Chariots with Sails

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Bob Teevan

Chariots with Sails

Koksijde (a modern spelling of the village name that appears on the card below) is a North Sea beach resort in West Flanders, Belgium. Almost within walking distance to the border with France, Koksijde is a favored site for beach goers and it was once the geo-center for a sport called sand sailing. The sport was also known as beach sailing and sand yachting. The caption on the card includes the term “chars à’ voiles” which loosely translated becomes “landslide” a word that has a much different definition in English but still easily understood as a sporting term. A better translation of chars à’ voiles would be “Chariots with Sails.” It is difficult to see a scene like this, with a title as such, without thinking of the 1981 film Chariots of Fire.

In addition to the “sailors” in the scene, others are people attending the three sand yachts and a few interested followers. The contraptions look fantastic with the two white sailed yachts being similar in size and style, and the dark sailed yacht to the right looking smaller and having a different combination of sails. The rider (I can’t think what other term to use as ‘yachtsman’ seems inappropriate) in the smaller sand yacht appears to be enjoying more success than the other two. The yacht on the left is almost in the sea while the middle one is perhaps being pushed along by children. There are cyclists in the background, and it may be the photographer has captured an action shot just after the start of an informal race.

The card is perforated down the left-hand edge which suggests that it has been removed from a souvenir book of cards relating to Coxyde-Sur-Mer. It may be that some collectors shun postcards removed from booklets; although why would it matter as long as the image is appealing?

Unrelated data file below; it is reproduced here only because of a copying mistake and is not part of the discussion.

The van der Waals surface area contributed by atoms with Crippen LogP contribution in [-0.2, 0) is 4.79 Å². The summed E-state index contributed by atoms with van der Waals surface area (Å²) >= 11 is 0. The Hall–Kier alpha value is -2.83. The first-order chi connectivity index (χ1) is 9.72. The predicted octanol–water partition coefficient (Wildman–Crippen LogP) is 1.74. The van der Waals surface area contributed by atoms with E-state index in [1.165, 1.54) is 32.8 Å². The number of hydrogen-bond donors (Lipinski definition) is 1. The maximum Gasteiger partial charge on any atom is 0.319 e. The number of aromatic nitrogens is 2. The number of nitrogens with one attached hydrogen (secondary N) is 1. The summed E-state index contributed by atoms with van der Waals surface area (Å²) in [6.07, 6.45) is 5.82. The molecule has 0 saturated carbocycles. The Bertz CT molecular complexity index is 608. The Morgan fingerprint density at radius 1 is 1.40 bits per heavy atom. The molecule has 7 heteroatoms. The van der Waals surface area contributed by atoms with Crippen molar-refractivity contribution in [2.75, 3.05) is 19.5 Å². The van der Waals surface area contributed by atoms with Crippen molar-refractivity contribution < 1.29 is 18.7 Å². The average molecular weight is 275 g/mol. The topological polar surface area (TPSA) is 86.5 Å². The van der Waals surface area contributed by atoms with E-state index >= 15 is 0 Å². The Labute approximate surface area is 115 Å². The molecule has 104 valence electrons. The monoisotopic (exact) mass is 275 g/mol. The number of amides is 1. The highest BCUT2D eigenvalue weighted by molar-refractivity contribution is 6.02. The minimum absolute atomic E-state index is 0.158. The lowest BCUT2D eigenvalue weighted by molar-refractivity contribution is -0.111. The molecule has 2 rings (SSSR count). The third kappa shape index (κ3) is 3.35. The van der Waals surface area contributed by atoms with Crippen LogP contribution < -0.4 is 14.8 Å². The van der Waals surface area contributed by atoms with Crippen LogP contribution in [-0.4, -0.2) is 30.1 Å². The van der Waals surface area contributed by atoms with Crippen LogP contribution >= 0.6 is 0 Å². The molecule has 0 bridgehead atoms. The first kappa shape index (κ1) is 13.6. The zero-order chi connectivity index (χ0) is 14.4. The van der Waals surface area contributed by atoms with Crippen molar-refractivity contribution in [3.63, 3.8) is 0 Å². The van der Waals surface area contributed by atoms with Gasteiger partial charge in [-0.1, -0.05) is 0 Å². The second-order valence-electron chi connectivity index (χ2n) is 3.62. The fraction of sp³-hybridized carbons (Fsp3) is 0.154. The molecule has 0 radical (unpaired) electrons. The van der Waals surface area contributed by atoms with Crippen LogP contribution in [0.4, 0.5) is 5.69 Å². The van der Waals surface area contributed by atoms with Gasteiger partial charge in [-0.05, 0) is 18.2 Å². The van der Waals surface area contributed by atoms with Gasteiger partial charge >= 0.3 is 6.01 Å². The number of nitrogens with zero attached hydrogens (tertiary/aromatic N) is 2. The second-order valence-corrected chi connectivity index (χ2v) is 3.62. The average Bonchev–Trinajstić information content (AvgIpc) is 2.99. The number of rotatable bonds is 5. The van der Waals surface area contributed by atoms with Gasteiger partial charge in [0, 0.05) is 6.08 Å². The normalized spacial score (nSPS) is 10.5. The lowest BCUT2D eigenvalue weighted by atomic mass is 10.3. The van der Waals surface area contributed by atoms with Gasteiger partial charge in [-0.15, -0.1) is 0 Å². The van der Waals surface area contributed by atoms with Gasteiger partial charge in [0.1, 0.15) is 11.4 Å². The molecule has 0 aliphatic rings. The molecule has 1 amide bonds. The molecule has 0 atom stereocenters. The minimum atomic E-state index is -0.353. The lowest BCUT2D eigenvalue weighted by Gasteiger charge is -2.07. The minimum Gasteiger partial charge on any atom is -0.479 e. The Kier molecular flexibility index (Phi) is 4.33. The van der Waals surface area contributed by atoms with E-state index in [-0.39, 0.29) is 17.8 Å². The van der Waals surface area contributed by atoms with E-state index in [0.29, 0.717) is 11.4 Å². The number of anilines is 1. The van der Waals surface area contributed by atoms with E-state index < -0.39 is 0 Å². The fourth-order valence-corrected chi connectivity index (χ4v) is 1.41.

Today Koksijde is still famous for beach sports although this is now known as “cyclo-cross.”

Chariots of Fire was set in the early 1920s, but this card predates the 1920s by about twenty years. The postmark on the card is indistinct although it may well be 1903. The stamp on the card was issued in 1903 and superseded by a subsequent issue in 1906 which provides a good indication of vintage.

This card was not mailed in Belgium but from the seaside town of Menton in the Apres-Maritimes district of France, some 780 miles from Koksijde. This explains why a Belgian postcard bears a French postage stamp.

The address and message are written in English and by the hand of a child. It is addressed to J. (Jack) Morris at the Hotel des Ambassadeurs, La Bourboule, Auvergne in France. If other postcard images of that hotel are to be believed, it was a large and impressive hotel.

Wikipedia advises – “It was built in 1858 but from 1866 it was extended and restructured. As a renowned hotel, it appears in the first tourist guides of the time. In 1890, it was one of the first to be equipped with an elevator and telephone. It then had a party room that could accommodate more than 500 people. In 1897, the rooms were equipped with heating (most hotels operating during the summer season were not so equipped).

“In 1900, M. Roubeau, the owner had electric lighting installed. During the First World War, it was [repurposed] as a military hospital. The hotel closed permanently in 1989 and was converted to private apartments in 1998.”

The parties associated with this card will remain mysteries, although the sender (M. White) is glad to hear that Jack has arrived safely and in addition to telling Jack that he “saw a large lizard” he advises that “we are building on 2 rooms to the cottage – 1 a bathroom,”

Although with many reservations, wouldn’t we love to pull back the years and learn what happened to Jack and M. White. The handwriting and dialogue provoke thoughts that these are well heeled boys of about 8 years of age and will soon be enjoying private education. Some 11 years later – at the outbreak of World War One – the boys would have been young men of 19 years of age. Being well educated and from monied families it is likely that sometime between 1914 and 1918 they would have come under peer, family, or social pressure to enlist as young officers.

Let’s just enjoy the freedom and innocence of this pre-war image and marvel at these ‘Chariots with Sails.’

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The British Military Cemetery at Koksijde is the final resting place for many of the victims of the World War II Battle of Dunkirk.

Interesting. Thanks

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